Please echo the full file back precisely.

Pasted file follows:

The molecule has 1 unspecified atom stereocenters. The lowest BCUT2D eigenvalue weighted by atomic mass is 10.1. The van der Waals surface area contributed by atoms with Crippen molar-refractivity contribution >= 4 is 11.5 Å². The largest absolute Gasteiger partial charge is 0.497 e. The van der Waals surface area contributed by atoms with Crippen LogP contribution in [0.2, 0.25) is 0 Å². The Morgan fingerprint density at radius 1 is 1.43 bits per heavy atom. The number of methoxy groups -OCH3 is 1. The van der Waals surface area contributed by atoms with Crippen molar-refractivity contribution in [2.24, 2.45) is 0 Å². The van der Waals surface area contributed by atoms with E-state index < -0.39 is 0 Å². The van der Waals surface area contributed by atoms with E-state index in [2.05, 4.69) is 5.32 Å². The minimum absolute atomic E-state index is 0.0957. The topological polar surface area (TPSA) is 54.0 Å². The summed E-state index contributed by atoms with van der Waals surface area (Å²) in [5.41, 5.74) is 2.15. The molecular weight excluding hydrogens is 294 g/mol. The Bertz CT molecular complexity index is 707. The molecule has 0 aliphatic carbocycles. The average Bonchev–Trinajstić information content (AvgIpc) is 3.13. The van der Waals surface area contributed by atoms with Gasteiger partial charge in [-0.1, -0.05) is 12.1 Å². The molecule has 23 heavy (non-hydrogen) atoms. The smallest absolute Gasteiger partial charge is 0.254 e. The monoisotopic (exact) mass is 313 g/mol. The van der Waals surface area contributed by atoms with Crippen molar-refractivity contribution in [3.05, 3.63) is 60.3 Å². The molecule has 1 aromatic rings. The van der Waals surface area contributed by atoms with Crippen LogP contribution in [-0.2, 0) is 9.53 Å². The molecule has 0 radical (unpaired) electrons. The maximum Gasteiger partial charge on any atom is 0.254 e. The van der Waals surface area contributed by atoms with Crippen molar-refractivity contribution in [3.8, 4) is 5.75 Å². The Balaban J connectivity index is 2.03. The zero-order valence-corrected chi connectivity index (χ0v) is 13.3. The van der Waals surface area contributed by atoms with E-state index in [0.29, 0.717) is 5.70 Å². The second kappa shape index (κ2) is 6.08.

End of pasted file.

The molecule has 1 unspecified atom stereocenters. The lowest BCUT2D eigenvalue weighted by atomic mass is 10.1. The van der Waals surface area contributed by atoms with Crippen molar-refractivity contribution >= 4 is 11.5 Å². The largest absolute Gasteiger partial charge is 0.497 e. The van der Waals surface area contributed by atoms with Crippen LogP contribution in [0.2, 0.25) is 0 Å². The Morgan fingerprint density at radius 1 is 1.43 bits per heavy atom. The number of methoxy groups -OCH3 is 1. The van der Waals surface area contributed by atoms with Crippen molar-refractivity contribution in [2.24, 2.45) is 0 Å². The van der Waals surface area contributed by atoms with E-state index < -0.39 is 0 Å². The van der Waals surface area contributed by atoms with E-state index in [2.05, 4.69) is 5.32 Å². The minimum absolute atomic E-state index is 0.0957. The topological polar surface area (TPSA) is 54.0 Å². The summed E-state index contributed by atoms with van der Waals surface area (Å²) in [5.41, 5.74) is 2.15. The molecular weight excluding hydrogens is 294 g/mol. The Bertz CT molecular complexity index is 707. The molecule has 0 aliphatic carbocycles. The average Bonchev–Trinajstić information content (AvgIpc) is 3.13. The van der Waals surface area contributed by atoms with Gasteiger partial charge in [-0.1, -0.05) is 12.1 Å². The molecule has 23 heavy (non-hydrogen) atoms. The smallest absolute Gasteiger partial charge is 0.254 e. The monoisotopic (exact) mass is 313 g/mol. The van der Waals surface area contributed by atoms with Crippen molar-refractivity contribution in [3.05, 3.63) is 60.3 Å². The molecule has 1 aromatic rings. The van der Waals surface area contributed by atoms with Crippen LogP contribution in [-0.2, 0) is 9.53 Å². The molecule has 0 radical (unpaired) electrons. The maximum Gasteiger partial charge on any atom is 0.254 e. The van der Waals surface area contributed by atoms with Crippen molar-refractivity contribution in [3.8, 4) is 5.75 Å². The Balaban J connectivity index is 2.03. The zero-order valence-corrected chi connectivity index (χ0v) is 13.3. The van der Waals surface area contributed by atoms with E-state index in [0.29, 0.717) is 5.70 Å². The second kappa shape index (κ2) is 6.08.